What went well?
My demeanour, the air of frankness I had assumed and the puzzles. Maybe my grammar, and thence my confidence, as well.
What went wrong?
I, for a moment, was about to have a Simmelweis Reflex when he told me about his solution to the case; I suppressed it instantly.
Take away for future batches:
Hope is all I have to offer. Go in with a dash, come out with a dash.
b) EXL Service, Round Two
Interviewer: Jasjeet Singh, Head, Consulting, EXL Service, India
This one was a lot more gruelling, with precise questions about my resume, about my capabilities, and how my resume reflected my capabilities. He also briefly touched upon my background, but that most probably only to ease me into the process, not that I hadn’t eased into it already. Almost my entire resume was touched, and I was asked to first select three points in my resume, defend them, and then tell him how those were important to him as an interviewer and why he should select me on the basis of those points. However, my entire resume got discussed. My plans, my CPI was also discussed. I was also asked where I would see myself five years down the line, a pretty clever question which you can use to your advantage by showing them your naiveté, and your hunger for success and progress. The interview is almost always concluded with the trickiest of all questions: do you have anything to ask me? The trick is, don’t appear dumb. Don’t ask about salary or comfort of living or work hours or trivial details. Ask, rather, about how the company suits you, the kind of work and opportunities that you will get. And at all times, appear enthusiastic. It’s only half an hour of drama, a successful one will be worth it.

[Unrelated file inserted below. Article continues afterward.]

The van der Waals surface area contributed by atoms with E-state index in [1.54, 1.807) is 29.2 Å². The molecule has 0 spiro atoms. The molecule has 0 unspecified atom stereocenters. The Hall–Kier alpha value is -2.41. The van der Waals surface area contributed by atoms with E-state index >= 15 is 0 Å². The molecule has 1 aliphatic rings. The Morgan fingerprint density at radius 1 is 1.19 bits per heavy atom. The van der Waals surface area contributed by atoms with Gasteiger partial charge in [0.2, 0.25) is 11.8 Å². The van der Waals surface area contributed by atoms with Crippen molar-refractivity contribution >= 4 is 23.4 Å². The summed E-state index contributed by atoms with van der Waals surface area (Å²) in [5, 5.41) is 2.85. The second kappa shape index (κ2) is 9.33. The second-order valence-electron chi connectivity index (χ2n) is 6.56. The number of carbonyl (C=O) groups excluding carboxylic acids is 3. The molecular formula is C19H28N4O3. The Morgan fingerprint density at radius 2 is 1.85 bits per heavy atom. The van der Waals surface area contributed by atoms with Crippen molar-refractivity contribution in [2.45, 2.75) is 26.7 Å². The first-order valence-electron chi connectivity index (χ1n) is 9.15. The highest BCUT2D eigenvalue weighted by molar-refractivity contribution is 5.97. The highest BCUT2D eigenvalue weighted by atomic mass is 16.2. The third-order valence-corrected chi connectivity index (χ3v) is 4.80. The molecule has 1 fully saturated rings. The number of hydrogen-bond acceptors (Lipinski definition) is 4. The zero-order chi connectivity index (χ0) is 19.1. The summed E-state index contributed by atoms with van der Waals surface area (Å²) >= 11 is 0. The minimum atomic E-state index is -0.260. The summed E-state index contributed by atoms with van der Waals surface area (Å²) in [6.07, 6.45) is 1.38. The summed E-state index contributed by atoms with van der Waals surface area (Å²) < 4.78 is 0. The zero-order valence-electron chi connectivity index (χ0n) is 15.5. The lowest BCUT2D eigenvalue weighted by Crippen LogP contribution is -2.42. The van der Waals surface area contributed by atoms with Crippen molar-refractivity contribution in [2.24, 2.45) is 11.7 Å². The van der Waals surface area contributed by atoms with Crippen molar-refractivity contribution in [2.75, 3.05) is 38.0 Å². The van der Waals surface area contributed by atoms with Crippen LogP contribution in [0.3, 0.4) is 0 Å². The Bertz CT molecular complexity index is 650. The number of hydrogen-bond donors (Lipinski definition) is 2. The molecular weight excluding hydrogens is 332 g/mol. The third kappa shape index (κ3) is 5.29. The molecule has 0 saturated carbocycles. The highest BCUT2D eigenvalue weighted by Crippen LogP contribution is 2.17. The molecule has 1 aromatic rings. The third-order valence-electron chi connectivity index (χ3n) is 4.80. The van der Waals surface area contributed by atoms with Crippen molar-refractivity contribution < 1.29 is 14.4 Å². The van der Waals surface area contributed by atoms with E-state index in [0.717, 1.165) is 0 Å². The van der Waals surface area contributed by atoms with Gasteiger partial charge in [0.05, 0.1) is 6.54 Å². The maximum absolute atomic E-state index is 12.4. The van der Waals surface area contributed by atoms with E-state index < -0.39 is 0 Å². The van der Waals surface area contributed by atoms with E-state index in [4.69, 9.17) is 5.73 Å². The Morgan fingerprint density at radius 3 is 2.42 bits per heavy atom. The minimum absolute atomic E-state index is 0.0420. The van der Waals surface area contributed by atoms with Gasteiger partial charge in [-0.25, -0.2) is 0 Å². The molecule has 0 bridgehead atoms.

The question: Nokia comes to your campus. It’s going to launch a cheaper version of the iPhone, and is interested in your campus as a potential market. In order to lure some customers, it approaches you with a proposal of giving you 100 coupons of 20% discount on a new phone, and for every successful coupon, you get a thousand bucks. Maximize your profit. Select potential 100 students who are most likely to buy the phone from your campus.
It was clear from the go that he was not much interested in the final solution as he was in the way I approached the task. Took a minute to regroup my thoughts, scribbled and drew a brief outline of my proposed method, and began expanding it with his collaboration. Asked him brief and precise questions, focussed on covering as many aspects of the problem as possible, and laying out as diverse a solution as possible. It is essential that you avoid getting stuck into only few dimensions of the problem. Involve him into the discussion, for when you work, you will be solving cases together. Show him how game you are for discussions like these.
What went well?
It went really smoothly, appearing almost scripted. The answers flew, the humour was light and effective, and I almost made a friend in that room after 45 minutes of tête-a-tête.
What went wrong?
I felt my resume was a bit weak and I hadn’t prepared well on how to defend it. Know your resume; each point should reflect some aspect of your personality- think of something clever to say for each point.
Take away for future batches:
CPI is great and so are extra-curricular activities, but a weak resume should not make you a weak candidate. Ace the written test, prepare for the interview, eat something light and energetic, appear fresh, talk fresher. Good luck.